Of course, there is no way that the BBC should ever be funded directly from the Government, nor should Regional TV be funded from local councils. To do that would weaken Britain’s democracy by making the country’s main TV News- broadcaster dependent on government for funding- and the BBC would quickly come under strong pressure not to be critical of the Party of government- national and local. It is possible that the TV Licence will be axed in 2027 and it will then be essential that the BBC can replace it’s funding from other sources: A mix of subscription fees (with a cap to protect poorer households), business sponsorship, local lotteries and raffles, the ability to sell spin-offs and merchandise, renting out of BBC offices for conferences and to other businesses could replace the current funding arrangements and prove cheaper for current TV Licence-payers.

The BBC could also given special status to protect it from Corporation Tax (underpinned by the BBC Royal Charter) with primary legislation passed to protect the BBC’s unique Corporation Tax exemption complete with a lock that the BBC Corporation Tax legislation could not be rescinded without a 75% majority vote in Parliament. This stipulation could be worth up to £30 million annually for the BBC (enough to pay for three new BBC1 Regional News- services)! Such legislation should, accordingly, toughen up the requirements for more, and more localised Regional TV news with sanctions such as suspensions and/ or fines for BBC Directors (not to be paid out of BBC funds) should the BBC fail to provide sufficient localised Regional TV across parts of the country.

Certainly the current arrangements leave Regional TV far too underfunded to provide high-quality effective all- round local news-coverage everywhere in the country. If you ask some-one from Kendal or Millom if they get good BBC local news from North West Tonight the answer will be a firm “No! It’s mainly about Manchester and Liverpool!”. The only way to change this is through political pressure and a political Party like the Liberal Democrats would run with an issue like poor Regional TV in northern Lancashire and South Cumbria. This is certain since the Right Hon. Sir Tim Farron, the Liberal Democrat MP for Westmorland and Lonsdale, which covers the South Lakes, complained about this very issue just a few years ago. He said that Cumbria gets little covered in the Manchester/ South Lancashire- dominated ITV1 Granada Reports and BBC1 North West Tonight. A link to his criticism of Regional TV in South Cumbria, in relation to proposed changes to Local Radio, is here:

If you are affected by poor Regional TV coverage of your community and communities nearby it is worth writing to your local MP with the proposals for the BBC mentioned. The address to write to your local MP will always be: House of Commons, Westminster, LONDON. SW1A 0AA. Although I am a Conservative, and voted to leave the EU in 2016, I am painfully aware that the current Conservative Government is very distant from Cumbria and Lancashire both in terms of their priorities (which tend to be the big cities and the South) as well as geographical distance. A national Party that campaigns effectively on local issues and has a good grass-roots base is the Liberal Democrats. Why not join them to raise the profile of poor Regional TV coverage. Their Website is here: I say this as one who has not been attracted to Liberal Democrat policies at a national level in recent years, particularly their policy of wanting to reverse the result of the largest democratic vote for anything in the UK in recent times- which is neither liberal nor democratic! But this Party are- at a local level- a powerful vehicle for change on local issues.

Published by northwestisnorthwest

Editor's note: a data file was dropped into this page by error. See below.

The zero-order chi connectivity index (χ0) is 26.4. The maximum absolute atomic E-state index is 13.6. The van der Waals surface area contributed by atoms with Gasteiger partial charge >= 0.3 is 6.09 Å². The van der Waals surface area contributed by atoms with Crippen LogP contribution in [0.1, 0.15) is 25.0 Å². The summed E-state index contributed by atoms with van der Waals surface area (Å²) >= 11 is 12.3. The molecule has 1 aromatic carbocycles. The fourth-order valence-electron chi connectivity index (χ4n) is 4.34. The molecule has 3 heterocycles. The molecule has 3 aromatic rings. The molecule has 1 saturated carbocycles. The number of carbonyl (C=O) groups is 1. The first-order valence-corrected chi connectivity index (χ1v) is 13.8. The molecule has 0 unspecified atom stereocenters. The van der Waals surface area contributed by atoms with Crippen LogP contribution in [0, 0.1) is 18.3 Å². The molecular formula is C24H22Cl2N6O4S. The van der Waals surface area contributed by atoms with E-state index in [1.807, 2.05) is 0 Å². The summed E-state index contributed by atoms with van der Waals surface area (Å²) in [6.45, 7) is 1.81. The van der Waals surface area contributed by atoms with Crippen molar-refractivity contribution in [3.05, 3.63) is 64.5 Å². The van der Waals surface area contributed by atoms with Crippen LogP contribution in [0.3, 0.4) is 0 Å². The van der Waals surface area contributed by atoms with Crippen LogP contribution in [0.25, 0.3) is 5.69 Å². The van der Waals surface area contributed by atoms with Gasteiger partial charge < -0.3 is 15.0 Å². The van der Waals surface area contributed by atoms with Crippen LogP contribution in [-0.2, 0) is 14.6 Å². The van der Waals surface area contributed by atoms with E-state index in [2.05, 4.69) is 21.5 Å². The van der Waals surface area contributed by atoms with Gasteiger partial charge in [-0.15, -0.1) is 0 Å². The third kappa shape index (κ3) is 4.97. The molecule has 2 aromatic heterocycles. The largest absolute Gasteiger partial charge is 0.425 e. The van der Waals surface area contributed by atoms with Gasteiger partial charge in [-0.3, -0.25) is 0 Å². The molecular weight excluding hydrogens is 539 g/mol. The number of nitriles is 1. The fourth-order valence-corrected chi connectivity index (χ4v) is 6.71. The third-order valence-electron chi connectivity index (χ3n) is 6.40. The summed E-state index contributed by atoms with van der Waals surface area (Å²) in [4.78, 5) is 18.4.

My name is Ian Pennell and I am a freelance Book-keeper: I live near Alston, in the North Pennines in north-east Cumbria. I have friends who live in northern North West England - near Lancaster (which is where I went to University and used to live until 17 years ago) and in other parts of Cumbria. I have two Website Campaigns that seek to promote more localised Regional TV coverage for large rural areas across the North of North West England and North East England. . A big problem is that the Regional Television Bulletins for the North West covers the southern third of the Region about 90% (plus a part of Derbyshire which is NOT the North West of England), covers the middle third of North West England poorly and covers the northern third of North West England not at all! When I was studying at Lancaster University, I used to watch BBC1 North West Tonight because it covered areas up around where I was brought up- in northern Cumbria as well as more immediately locally around Lancaster. Then I came home one day, turned on BBC1 North West Tonight wondering why they were silent on Cumbria and discovered why: Most of Cumbria had been chopped off the weather-map! . People living in the westernmost part of North West England (around St. Bees Head) have local BBC news on their televisions which is 90% about North East England! In rural and northern Northumberland too, Regional TV, as is received by viewers, tends too often to be Tyneside/ Wearside/ Teesside- focussed with little news locally. Communities in North Northumberland have strong links across the Border into south-east Scotland and towards Edinburgh but none of the Regional TV News- services serving Northumberland today ever goes across the Scottish Border for significant happenings of interest to North Northumbrians. I have also done walking in the area, including around the Cheviots in the past- and the Northumberland/ Scottish Borders/ East and Mid Lothian area is vast- but it is largely overlooked by mainstream Regional TV! . North Yorkshire, the largest county in England also falls in the gaps between coverage from BBC Look North (NE/ Cumbria) or ITV1 News Tyne Tees in the north of the county, and the Leeds-based BBC1 and ITV1 Regional TV- services in the south of the county: North Yorkshire is a huge, yet beautiful county, which I have visited and explored in the past, yet is poorly covered in Regional TV. . Based near Alston, near the Cumbria/ Northumberland boundary I am well-placed to discuss Regional TV in all these large rural areas, in which collectively some two million folk live, yet they are poorly covered by the Regional TV News- services set up to serve them. These huge areas are an hour to two hours' drive from where I live: North Lancashire and South/ West Cumbria are to the south-west, Northumberland and the Scottish Borders and Lothian are to the north and north-east, and North Yorkshire is to the south-east of my home near Alston. I am well-placed to draw attention to deficiencies in Regional TV coverage for folk in all these areas. The North Pennines, where I live, is arguably another large area that touches on the other three where Regional TV coverage falls through the gaps completely (and that is despite the North Pennines running north to south down the middle of the BBC1 NE/ Cumbria Region). . In two websites, one for northern North West England and the Isle of Man (a country in it's own right that does not have it's own TV service!), and another Website focussing on Northumberland, North Yorkshire and the North Pennines I make the point that Regional TV that informs viewers of important things in their local area is a Public Service, funding for which should be given a higher priority (and if necessary via statute through the BBC's Charter), than funding for Soaps, Films or Sport- which are for leisure. I also give viewers the tools to fight effectively for better- and more geographic-appropriate Regional TV where they live- and to seek it through alternative (often little-known) local TV services, some of which may only be available on the Internet.